Halal is an Arabic term for “permitted” and its opposite, “haram” refers to forbidden. Within an Islamic context, these two terms cover a broad range of actions, deeds and speech. However, they are most commonly used in the context of food- what is allowed and what is forbidden.

In all the Abrahamic religions, there are specific rules about  halal and haram food, and Islam is no exception. As the list of permitted food is so extensive, it is easier to elucidate what is not  permitted.

Muslim are not permitted to ingest the following:

  • Alcohol
  • Intoxicants of any other kind including tobacco
  • Carnivorous animals and birds of prey
  • Pigs
  • Meat or any products from animals not slaughtered in the correct Islamic way.

To be considered halal, the animal being slaughtered must

  • Be facing Mecca
  • Be sacrificed by a Muslim who dedicates the animal to Allah
  • Be healthy and alive- animals stunned prior to slaughter cannot be considered halal
  • Have the carotid artery, jugular vein, and windpipe severed in a single swipe of a sharp knife
  • Have all the blood drained of the carcass

Muslims who follow halal guidelines strictly, usually check even food items which have no meat, to make sure it is halal. For example, many brands of yogurt use gelatin, an animal derivative, as one of the ingredients. It is common to find gelatin in common food items such cookies, cakes, marshmallows, food coloring and flavors, several medicines including over-the-counter vitamin supplements, as well as hard cheese, to name just a few. Beef gelatin and even porcine gelatin are used in the mass production of the above food items, rendering them haram for Muslim consumers. The same holds true for alcohol, which is found in everyday items, such as mouth washes, cakes, and chocolate.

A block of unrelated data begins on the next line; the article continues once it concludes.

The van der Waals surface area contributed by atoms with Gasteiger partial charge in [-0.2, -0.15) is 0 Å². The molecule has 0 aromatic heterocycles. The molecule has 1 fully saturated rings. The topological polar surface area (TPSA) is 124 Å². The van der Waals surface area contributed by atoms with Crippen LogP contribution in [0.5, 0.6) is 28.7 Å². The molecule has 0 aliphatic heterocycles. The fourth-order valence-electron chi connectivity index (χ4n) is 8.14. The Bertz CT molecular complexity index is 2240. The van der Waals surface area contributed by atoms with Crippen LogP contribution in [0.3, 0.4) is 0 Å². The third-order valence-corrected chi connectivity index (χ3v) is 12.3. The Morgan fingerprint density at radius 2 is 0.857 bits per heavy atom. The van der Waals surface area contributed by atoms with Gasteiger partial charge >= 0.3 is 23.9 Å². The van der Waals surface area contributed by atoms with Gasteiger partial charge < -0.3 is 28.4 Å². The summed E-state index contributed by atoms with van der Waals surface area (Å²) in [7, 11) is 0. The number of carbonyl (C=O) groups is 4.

Contrary to popular belief, food that is kosher, or permissible for Jewish people to eat, is also halal for Muslims. This is because the religiously sanctioned food regulations that are observed by practicing Jewish people, are also acceptable under Islamic regulations.

In recent months, the slaughtering of animals in the halal way has elicited criticism and even a ban by several governments, due to the belief that the halal method of slaughtering animals is cruel and causes unnecessary suffering. However, the pre-stunning of animals prior to slaughter is not acceptable for either the Jewish ‘kosher’ or Muslim ‘halal’ practices. European countries like Sweden, Switzerland, Norway, Iceland and Holland have banned the religious slaughter of animals without pre-stunning. England has enforced regulations making it necessary to label meat as pre-stunned halal or not.  Australia, a major exported of meat to Muslim countries, is also facing opposition to halal slaughtering of animals.

The foregoing was a summary of the concept of halal food in Islam. As this is such an  important issue in the practise of Islam, it will be dealt with in more detail in upcoming articles.